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Keeping you in-the-know on environmental, social and governance developments

Last week, the California legislature passed two climate disclosure bills and sent them to the desk of Governor Gavin Newsom. You can read my summaries of SB253 (the Climate Corporate Data Accountability Act) and SB261 (Greenhouse gases: climate-related financial risk). Some observers questioned whether Newsom would sign these bills because he had apparently been silent about his thoughts on them. Yesterday, while attending a Climate Week event in New York City, he broke his silence. From Politico:

“California Gov. Gavin Newsom said Sunday he plans to sign a major bill that would change the way American companies report their climate risk. Speaking at a climate panel in New York City, the governor said ‘of course’ he would sign CA SB253 which would require companies earning at least $1 billion per year and doing business in the state to disclose their scopes 1, 2 and 3 emissions…

Newsom also said he would sign a related bill, CA SB261 by Sen. Henry Stern (D-Sherman Oaks), that would force large corporations to disclose their climate-related financial risks.”

So there it is. In a LinkedIn post yesterday about this news, Advisory Board member Michael Littenberg commented:

“What will the SEC do? That may now largely be irrelevant with so many companies subject to CA, CSRD and UK climate disclosure requirements and with ISSB S2 likely to become mandatory in some countries.”

Yet just as litigation is expected against the SEC’s final release on climate disclosure once that is issued, it seems highly likely we will see lawsuits in California once those laws are signed. Even so – as Michael points out – that isn’t really a reason for companies to push “pause” on climate data assessment and disclosure efforts. If you haven’t already started serious evaluations about where your company stands in terms of climate disclosure readiness, you may already be behind. Detailed guidance and annotations in our Guidebook Sample Disclosure for SEC Climate Disclosure Proposal are very helpful. Even though the Guidebook follows the SEC’s proposal, it offers unique, simple and practical technical, business and data quality guidance that apply to SB258 and SB261.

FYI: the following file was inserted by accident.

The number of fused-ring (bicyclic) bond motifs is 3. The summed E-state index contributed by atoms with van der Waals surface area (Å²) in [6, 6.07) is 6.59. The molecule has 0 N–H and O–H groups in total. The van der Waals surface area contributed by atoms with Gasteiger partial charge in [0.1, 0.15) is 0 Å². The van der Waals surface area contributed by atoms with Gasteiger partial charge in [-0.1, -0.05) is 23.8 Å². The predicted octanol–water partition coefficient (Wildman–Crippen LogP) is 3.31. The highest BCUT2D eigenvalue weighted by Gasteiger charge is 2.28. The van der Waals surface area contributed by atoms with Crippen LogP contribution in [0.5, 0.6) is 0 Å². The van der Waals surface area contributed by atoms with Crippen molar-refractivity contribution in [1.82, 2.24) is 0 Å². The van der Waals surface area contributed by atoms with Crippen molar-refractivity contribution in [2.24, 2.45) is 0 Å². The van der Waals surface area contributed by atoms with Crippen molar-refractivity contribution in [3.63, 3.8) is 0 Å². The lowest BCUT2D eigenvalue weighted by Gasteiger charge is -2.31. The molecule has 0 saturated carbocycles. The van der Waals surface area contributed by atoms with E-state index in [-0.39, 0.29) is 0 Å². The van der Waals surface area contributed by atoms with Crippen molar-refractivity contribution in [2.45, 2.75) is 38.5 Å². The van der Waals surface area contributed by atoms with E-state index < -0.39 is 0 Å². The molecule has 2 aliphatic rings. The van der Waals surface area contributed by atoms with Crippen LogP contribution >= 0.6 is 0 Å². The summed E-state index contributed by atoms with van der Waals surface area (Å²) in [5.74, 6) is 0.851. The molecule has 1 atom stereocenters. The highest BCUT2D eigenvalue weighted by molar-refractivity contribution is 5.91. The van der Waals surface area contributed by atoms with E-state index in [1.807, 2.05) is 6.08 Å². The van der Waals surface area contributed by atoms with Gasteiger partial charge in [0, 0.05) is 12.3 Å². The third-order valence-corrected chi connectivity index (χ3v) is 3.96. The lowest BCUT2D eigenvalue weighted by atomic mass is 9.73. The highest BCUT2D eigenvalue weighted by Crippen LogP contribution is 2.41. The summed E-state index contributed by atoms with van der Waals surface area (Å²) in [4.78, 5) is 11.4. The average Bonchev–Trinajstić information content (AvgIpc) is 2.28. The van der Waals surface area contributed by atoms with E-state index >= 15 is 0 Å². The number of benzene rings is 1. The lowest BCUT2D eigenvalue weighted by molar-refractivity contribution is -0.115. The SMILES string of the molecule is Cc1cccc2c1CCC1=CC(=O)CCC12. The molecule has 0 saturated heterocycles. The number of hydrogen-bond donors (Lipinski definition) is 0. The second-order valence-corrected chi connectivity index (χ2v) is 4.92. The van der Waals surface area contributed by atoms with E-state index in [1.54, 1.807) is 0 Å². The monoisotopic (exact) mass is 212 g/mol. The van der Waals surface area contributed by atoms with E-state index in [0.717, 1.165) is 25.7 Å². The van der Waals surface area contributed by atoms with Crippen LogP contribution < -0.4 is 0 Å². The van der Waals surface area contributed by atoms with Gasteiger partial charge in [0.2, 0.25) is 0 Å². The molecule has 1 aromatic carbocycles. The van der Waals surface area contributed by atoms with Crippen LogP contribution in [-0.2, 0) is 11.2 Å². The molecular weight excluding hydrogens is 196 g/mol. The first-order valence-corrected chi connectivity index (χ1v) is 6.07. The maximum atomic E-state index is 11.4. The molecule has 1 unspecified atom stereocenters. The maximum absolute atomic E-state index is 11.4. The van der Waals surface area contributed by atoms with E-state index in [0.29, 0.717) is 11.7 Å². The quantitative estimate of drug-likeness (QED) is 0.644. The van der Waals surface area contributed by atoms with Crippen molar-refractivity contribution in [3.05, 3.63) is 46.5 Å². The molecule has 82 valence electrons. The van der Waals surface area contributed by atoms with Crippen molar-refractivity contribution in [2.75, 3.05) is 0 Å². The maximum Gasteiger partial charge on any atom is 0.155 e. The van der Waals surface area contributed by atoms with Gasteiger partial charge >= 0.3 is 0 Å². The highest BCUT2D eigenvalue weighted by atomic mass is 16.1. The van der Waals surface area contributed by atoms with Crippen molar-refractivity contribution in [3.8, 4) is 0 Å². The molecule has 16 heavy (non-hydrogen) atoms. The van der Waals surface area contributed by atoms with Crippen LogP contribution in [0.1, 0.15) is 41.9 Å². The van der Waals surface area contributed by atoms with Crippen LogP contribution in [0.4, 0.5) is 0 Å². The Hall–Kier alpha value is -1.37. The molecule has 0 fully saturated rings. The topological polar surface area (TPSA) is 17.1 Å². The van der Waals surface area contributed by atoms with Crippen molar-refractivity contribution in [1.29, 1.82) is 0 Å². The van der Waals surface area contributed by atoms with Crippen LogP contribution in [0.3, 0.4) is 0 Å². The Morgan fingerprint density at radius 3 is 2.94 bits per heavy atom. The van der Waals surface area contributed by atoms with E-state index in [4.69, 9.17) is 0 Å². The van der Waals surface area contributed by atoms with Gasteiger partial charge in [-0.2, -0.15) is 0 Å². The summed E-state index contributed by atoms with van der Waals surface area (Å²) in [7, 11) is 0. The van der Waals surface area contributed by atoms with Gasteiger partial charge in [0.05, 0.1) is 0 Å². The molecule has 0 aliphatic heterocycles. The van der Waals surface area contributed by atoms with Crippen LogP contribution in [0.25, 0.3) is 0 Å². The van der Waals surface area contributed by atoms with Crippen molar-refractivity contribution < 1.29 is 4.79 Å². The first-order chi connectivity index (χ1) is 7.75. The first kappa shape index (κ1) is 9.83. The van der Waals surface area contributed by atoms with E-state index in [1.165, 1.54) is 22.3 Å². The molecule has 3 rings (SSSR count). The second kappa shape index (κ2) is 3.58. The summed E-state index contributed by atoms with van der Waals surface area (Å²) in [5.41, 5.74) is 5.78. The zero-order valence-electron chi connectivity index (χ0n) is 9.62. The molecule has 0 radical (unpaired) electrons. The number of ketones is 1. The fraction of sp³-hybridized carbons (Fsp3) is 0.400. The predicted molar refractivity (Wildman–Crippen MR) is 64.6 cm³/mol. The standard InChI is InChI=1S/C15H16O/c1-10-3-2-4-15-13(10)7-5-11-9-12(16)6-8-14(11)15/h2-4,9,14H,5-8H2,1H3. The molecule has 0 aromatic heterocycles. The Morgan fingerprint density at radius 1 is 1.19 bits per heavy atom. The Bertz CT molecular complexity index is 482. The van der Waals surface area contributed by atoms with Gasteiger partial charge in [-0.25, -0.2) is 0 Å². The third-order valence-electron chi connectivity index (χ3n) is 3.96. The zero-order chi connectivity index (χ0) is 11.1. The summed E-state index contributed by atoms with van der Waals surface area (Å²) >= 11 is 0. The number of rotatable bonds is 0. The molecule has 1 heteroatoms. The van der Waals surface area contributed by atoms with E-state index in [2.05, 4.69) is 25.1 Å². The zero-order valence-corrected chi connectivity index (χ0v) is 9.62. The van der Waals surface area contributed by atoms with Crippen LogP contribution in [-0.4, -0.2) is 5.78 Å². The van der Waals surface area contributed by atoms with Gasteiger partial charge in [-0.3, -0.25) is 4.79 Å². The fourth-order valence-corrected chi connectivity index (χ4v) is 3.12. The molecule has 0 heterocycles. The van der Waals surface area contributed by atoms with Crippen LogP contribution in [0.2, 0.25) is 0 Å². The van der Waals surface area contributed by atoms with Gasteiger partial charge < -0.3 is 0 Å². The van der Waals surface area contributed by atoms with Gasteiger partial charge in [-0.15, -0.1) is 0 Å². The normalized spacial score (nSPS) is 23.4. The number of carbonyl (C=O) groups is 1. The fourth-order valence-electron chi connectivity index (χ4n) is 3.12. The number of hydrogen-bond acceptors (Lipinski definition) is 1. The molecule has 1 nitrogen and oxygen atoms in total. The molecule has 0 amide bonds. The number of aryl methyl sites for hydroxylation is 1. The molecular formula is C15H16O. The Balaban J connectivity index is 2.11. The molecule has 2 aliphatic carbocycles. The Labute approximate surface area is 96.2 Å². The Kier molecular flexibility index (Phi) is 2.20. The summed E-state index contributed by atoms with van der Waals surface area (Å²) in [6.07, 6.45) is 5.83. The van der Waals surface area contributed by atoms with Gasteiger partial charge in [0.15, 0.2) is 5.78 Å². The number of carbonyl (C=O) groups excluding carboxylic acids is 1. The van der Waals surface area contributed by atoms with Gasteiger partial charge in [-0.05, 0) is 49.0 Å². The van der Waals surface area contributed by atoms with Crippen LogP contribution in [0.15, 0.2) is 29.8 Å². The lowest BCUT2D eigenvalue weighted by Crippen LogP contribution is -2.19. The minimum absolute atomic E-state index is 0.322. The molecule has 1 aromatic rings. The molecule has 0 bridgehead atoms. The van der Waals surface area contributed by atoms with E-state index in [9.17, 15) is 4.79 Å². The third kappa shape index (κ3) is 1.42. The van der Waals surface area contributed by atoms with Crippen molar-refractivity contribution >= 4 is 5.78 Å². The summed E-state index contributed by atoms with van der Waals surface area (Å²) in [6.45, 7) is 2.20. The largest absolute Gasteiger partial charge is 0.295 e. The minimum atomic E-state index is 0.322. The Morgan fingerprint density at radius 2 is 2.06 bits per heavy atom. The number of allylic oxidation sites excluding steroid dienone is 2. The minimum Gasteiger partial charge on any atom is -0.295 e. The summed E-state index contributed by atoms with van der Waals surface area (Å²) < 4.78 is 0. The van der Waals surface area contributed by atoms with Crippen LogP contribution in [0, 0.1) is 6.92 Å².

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The Editor

Lawrence Heim has been practicing in the field of ESG management for almost 40 years. He began his career as a legal assistant in the Environmental Practice of Vinson & Elkins working for a partner who is nationally recognized and an adjunct professor of environmental law at the University of Texas Law School. He moved into technical environmental consulting with ENSR Consulting & Engineering at the height of environmental regulatory development, working across a range of disciplines. He was one… View Profile